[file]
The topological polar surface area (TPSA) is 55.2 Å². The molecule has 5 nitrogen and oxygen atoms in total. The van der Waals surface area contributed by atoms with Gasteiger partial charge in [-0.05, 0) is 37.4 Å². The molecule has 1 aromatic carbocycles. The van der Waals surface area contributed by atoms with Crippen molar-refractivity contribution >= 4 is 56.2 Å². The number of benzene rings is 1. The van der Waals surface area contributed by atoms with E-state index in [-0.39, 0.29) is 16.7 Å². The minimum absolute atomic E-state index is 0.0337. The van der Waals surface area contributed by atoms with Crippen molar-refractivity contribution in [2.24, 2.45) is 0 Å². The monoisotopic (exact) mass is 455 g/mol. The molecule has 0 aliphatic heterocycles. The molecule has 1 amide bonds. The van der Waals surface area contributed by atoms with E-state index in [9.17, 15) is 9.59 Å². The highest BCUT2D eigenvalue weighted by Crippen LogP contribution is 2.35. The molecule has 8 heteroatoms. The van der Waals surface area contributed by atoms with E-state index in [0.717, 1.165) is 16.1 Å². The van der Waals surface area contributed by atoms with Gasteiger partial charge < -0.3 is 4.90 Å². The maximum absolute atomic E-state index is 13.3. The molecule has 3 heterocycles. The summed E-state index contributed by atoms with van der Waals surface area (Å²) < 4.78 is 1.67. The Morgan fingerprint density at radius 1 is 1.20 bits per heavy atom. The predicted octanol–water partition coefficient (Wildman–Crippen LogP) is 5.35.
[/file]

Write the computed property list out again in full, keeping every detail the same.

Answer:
The topological polar surface area (TPSA) is 55.2 Å². The molecule has 5 nitrogen and oxygen atoms in total. The van der Waals surface area contributed by atoms with Gasteiger partial charge in [-0.05, 0) is 37.4 Å². The molecule has 1 aromatic carbocycles. The van der Waals surface area contributed by atoms with Crippen molar-refractivity contribution >= 4 is 56.2 Å². The number of benzene rings is 1. The van der Waals surface area contributed by atoms with E-state index in [-0.39, 0.29) is 16.7 Å². The minimum absolute atomic E-state index is 0.0337. The van der Waals surface area contributed by atoms with Crippen molar-refractivity contribution in [2.24, 2.45) is 0 Å². The monoisotopic (exact) mass is 455 g/mol. The molecule has 0 aliphatic heterocycles. The molecule has 1 amide bonds. The van der Waals surface area contributed by atoms with E-state index in [9.17, 15) is 9.59 Å². The highest BCUT2D eigenvalue weighted by Crippen LogP contribution is 2.35. The molecule has 8 heteroatoms. The van der Waals surface area contributed by atoms with E-state index in [0.717, 1.165) is 16.1 Å². The van der Waals surface area contributed by atoms with Gasteiger partial charge < -0.3 is 4.90 Å². The maximum absolute atomic E-state index is 13.3. The molecule has 3 heterocycles. The summed E-state index contributed by atoms with van der Waals surface area (Å²) < 4.78 is 1.67. The Morgan fingerprint density at radius 1 is 1.20 bits per heavy atom. The predicted octanol–water partition coefficient (Wildman–Crippen LogP) is 5.35.